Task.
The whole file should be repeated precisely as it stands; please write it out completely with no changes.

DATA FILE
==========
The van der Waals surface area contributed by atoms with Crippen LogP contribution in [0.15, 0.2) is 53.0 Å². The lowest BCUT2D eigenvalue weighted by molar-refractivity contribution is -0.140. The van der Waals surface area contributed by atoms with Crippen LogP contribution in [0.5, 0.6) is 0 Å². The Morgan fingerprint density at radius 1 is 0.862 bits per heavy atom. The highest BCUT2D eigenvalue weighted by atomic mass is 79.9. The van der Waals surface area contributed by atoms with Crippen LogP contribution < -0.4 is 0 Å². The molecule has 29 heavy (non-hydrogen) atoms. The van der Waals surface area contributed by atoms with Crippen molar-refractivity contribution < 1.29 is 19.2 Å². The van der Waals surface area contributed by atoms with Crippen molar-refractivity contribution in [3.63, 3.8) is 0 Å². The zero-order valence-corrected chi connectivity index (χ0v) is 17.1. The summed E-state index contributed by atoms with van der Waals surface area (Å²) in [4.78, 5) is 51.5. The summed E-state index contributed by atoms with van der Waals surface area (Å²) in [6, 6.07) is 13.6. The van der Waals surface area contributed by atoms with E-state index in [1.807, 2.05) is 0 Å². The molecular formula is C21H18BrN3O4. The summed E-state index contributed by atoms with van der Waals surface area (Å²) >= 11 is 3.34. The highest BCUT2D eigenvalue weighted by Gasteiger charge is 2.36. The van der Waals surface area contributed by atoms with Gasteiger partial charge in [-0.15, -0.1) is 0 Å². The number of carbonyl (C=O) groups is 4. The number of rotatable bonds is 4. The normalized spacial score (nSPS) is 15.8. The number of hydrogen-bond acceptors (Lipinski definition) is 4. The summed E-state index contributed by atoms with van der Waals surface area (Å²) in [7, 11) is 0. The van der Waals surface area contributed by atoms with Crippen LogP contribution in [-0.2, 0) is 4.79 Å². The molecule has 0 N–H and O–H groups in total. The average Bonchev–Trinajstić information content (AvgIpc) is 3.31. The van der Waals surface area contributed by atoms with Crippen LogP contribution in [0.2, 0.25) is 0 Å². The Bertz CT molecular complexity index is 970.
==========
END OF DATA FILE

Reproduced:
The van der Waals surface area contributed by atoms with Crippen LogP contribution in [0.15, 0.2) is 53.0 Å². The lowest BCUT2D eigenvalue weighted by molar-refractivity contribution is -0.140. The van der Waals surface area contributed by atoms with Crippen LogP contribution in [0.5, 0.6) is 0 Å². The Morgan fingerprint density at radius 1 is 0.862 bits per heavy atom. The highest BCUT2D eigenvalue weighted by atomic mass is 79.9. The van der Waals surface area contributed by atoms with Crippen LogP contribution < -0.4 is 0 Å². The molecule has 29 heavy (non-hydrogen) atoms. The van der Waals surface area contributed by atoms with Crippen molar-refractivity contribution < 1.29 is 19.2 Å². The van der Waals surface area contributed by atoms with Crippen molar-refractivity contribution in [3.63, 3.8) is 0 Å². The zero-order valence-corrected chi connectivity index (χ0v) is 17.1. The summed E-state index contributed by atoms with van der Waals surface area (Å²) in [4.78, 5) is 51.5. The summed E-state index contributed by atoms with van der Waals surface area (Å²) in [6, 6.07) is 13.6. The van der Waals surface area contributed by atoms with E-state index in [1.807, 2.05) is 0 Å². The molecular formula is C21H18BrN3O4. The summed E-state index contributed by atoms with van der Waals surface area (Å²) >= 11 is 3.34. The highest BCUT2D eigenvalue weighted by Gasteiger charge is 2.36. The van der Waals surface area contributed by atoms with Gasteiger partial charge in [-0.15, -0.1) is 0 Å². The number of carbonyl (C=O) groups is 4. The number of rotatable bonds is 4. The normalized spacial score (nSPS) is 15.8. The number of hydrogen-bond acceptors (Lipinski definition) is 4. The summed E-state index contributed by atoms with van der Waals surface area (Å²) in [7, 11) is 0. The van der Waals surface area contributed by atoms with Crippen LogP contribution in [-0.2, 0) is 4.79 Å². The molecule has 0 N–H and O–H groups in total. The average Bonchev–Trinajstić information content (AvgIpc) is 3.31. The van der Waals surface area contributed by atoms with Crippen LogP contribution in [0.2, 0.25) is 0 Å². The Bertz CT molecular complexity index is 970.